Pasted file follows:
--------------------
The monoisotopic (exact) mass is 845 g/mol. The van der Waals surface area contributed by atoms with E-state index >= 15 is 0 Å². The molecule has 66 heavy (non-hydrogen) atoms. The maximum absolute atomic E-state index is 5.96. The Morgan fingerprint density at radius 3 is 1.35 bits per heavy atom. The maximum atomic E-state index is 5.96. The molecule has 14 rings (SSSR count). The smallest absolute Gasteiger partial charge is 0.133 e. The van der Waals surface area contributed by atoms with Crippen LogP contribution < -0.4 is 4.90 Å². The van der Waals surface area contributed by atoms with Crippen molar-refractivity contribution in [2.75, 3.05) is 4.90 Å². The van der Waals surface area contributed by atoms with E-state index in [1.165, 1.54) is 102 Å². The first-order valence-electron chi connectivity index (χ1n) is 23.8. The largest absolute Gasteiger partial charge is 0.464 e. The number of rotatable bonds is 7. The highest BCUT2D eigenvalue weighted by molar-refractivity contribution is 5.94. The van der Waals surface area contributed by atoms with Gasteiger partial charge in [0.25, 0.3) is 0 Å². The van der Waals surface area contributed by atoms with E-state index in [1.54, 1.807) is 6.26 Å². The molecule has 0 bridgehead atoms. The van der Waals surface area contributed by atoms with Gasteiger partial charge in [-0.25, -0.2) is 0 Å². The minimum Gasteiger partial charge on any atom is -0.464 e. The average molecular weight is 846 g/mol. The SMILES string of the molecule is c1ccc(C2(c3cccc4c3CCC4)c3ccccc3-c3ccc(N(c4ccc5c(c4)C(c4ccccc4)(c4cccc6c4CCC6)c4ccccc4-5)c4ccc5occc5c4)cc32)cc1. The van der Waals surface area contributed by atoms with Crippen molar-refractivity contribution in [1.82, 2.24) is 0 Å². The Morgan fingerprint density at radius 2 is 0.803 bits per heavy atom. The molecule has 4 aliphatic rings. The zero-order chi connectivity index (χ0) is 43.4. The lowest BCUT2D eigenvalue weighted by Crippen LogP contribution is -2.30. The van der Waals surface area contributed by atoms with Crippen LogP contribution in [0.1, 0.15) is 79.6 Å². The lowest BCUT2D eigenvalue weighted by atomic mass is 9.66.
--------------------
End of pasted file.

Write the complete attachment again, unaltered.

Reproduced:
The monoisotopic (exact) mass is 845 g/mol. The van der Waals surface area contributed by atoms with E-state index >= 15 is 0 Å². The molecule has 66 heavy (non-hydrogen) atoms. The maximum absolute atomic E-state index is 5.96. The Morgan fingerprint density at radius 3 is 1.35 bits per heavy atom. The maximum atomic E-state index is 5.96. The molecule has 14 rings (SSSR count). The smallest absolute Gasteiger partial charge is 0.133 e. The van der Waals surface area contributed by atoms with Crippen LogP contribution < -0.4 is 4.90 Å². The van der Waals surface area contributed by atoms with Crippen molar-refractivity contribution in [2.75, 3.05) is 4.90 Å². The van der Waals surface area contributed by atoms with E-state index in [1.165, 1.54) is 102 Å². The first-order valence-electron chi connectivity index (χ1n) is 23.8. The largest absolute Gasteiger partial charge is 0.464 e. The number of rotatable bonds is 7. The highest BCUT2D eigenvalue weighted by molar-refractivity contribution is 5.94. The van der Waals surface area contributed by atoms with Gasteiger partial charge in [0.25, 0.3) is 0 Å². The van der Waals surface area contributed by atoms with E-state index in [1.54, 1.807) is 6.26 Å². The molecule has 0 bridgehead atoms. The van der Waals surface area contributed by atoms with Gasteiger partial charge in [-0.25, -0.2) is 0 Å². The minimum Gasteiger partial charge on any atom is -0.464 e. The average molecular weight is 846 g/mol. The SMILES string of the molecule is c1ccc(C2(c3cccc4c3CCC4)c3ccccc3-c3ccc(N(c4ccc5c(c4)C(c4ccccc4)(c4cccc6c4CCC6)c4ccccc4-5)c4ccc5occc5c4)cc32)cc1. The van der Waals surface area contributed by atoms with Crippen molar-refractivity contribution in [1.82, 2.24) is 0 Å². The Morgan fingerprint density at radius 2 is 0.803 bits per heavy atom. The molecule has 4 aliphatic rings. The zero-order chi connectivity index (χ0) is 43.4. The lowest BCUT2D eigenvalue weighted by Crippen LogP contribution is -2.30. The van der Waals surface area contributed by atoms with Crippen LogP contribution in [0.1, 0.15) is 79.6 Å². The lowest BCUT2D eigenvalue weighted by atomic mass is 9.66.